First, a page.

Vous êtes sur la page 1sur 2



SERGIO LABANG, respondents.
G.R. No. 160709. February 23, 2005
The general rule is that drivers of vehicles who bumped the rear of another vehicle are
presumed negligent. But in this case Rey is an exception. Also applied here is the rule on
contributory negligence where the damages to be awarded are mitigated.
The incident started when Rey went to his brother and borrowed the latter’s
motorcycle. He then invited his friend Rolly to roam around the city. Rey drove the
motorcycle without a protective helmet with Rolly as backrider.
Around past 10 p.m. after eating supper at a restaurant and imbibing one or two bottles of
beer, Rey and Rolly traversed the highway going back to his brother’s home at high
speed. Upon reaching a barangay, they were tailgating a Tamaraw jeepney owned by Nita
and driven by Gardo. When the jeepney was approaching the side road with Rey and Rolly
following closely behind, Gardo slightly veered to the right causing Rey to instinctively veer
to the left. But at this moment Gardo suddenly turned sharply to the left towards the side of
the road. Thus the motorcycle sliced into the side of the jeepney throwing Rey forward so
that his forehead hit the angle bar on the left front door of the jeepney even as the
motorcycle shot forward and the jeepney veered back to the right and sped away. The
incident resulted in the instantaneous death of Rey and injuries to Rolly.
The heirs of Rey thus filed an action for damages against Nita the jeepney owner for the
death of Rey and damages to the motorcycle. After trial the lower court rendered judgment
in favor of the heirs of Rey finding that Nita’s driver was negligent and that such
negligence was the proximate cause of the damages for which Nita is liable. But the court
reduced liability by 20 percent in view of the contributory negligence of Rey.
Nita questioned this ruling. She claimed that the accident was entirely due to the fault of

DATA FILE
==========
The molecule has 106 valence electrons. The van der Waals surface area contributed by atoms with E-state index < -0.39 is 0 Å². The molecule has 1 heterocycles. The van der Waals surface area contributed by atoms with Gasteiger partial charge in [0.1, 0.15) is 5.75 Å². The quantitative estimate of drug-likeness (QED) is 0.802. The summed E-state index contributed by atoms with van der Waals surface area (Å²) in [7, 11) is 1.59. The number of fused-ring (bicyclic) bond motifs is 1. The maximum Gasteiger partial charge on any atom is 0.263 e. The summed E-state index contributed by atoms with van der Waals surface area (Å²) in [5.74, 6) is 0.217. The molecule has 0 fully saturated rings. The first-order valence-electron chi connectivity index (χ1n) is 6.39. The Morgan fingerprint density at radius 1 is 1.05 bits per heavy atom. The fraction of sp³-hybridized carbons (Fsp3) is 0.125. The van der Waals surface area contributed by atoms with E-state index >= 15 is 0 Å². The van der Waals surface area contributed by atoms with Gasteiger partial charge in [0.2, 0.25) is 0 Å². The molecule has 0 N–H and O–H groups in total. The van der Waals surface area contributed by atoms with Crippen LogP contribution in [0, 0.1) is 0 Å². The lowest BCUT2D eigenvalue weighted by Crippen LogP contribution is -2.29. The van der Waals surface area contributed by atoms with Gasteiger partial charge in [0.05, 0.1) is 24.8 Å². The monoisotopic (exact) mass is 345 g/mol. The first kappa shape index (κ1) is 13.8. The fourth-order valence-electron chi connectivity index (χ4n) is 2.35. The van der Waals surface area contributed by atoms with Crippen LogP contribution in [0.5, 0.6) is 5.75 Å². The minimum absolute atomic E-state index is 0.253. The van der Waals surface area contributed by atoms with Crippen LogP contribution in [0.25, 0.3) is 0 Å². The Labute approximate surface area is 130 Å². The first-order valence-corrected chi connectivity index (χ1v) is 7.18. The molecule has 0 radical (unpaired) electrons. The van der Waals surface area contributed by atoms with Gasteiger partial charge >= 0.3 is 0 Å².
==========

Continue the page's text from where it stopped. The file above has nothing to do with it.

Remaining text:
Rey since his motorcycle bumped the rear of the jeepney and was therefore presumed to be
the cause of the accident. Was Nita correct?
No. Clearly, the abrupt and sudden left turn of Gardo without first establishing his right of
way, was the proximate cause of the mishap which claimed the life of Rey and injured Rolly.
Proximate cause is that which, in the natural and continuous sequence, unbroken by any
efficient, intervening cause, produces the injury, and without which the result would not
have occurred. The cause of the collision is traceable to the negligent act of Gardo for
without that sudden left turn executed without precaution, the mishap in all probability
would not have happened. Drivers of vehicles who bump the rear of another vehicle are
presumed to be the cause of the accident unless contradicted by other evidence. In this case
the said rule is contradicted by the sudden left turn made by Gardo which proximately
caused the collision.
The trial court is likewise correct in finding Rey guilty of contributory negligence. But the
ratio of apportionment of damages must be increased. It was established at the time of the
mishap that Rey (1) was driving the motorcycle at high speed; (2) was tailgating the
jeepney; (3) had imbibed one or two bottles of beer; and (4) was not wearing a protective
helmet. These circumstances, although not constituting the proximate cause of his demise
and injury to Rolly contributed to the same result. Considering these circumstances, and
pursuant to the ruling in the case of Rakes v. A.G. & P, 7 Phil. 359, the heirs of Rey shall

recover damages only up to 50 percent of the award of P611,355 consisting of burial

expenses, death indemnity, moral damages and loss of earning capacity.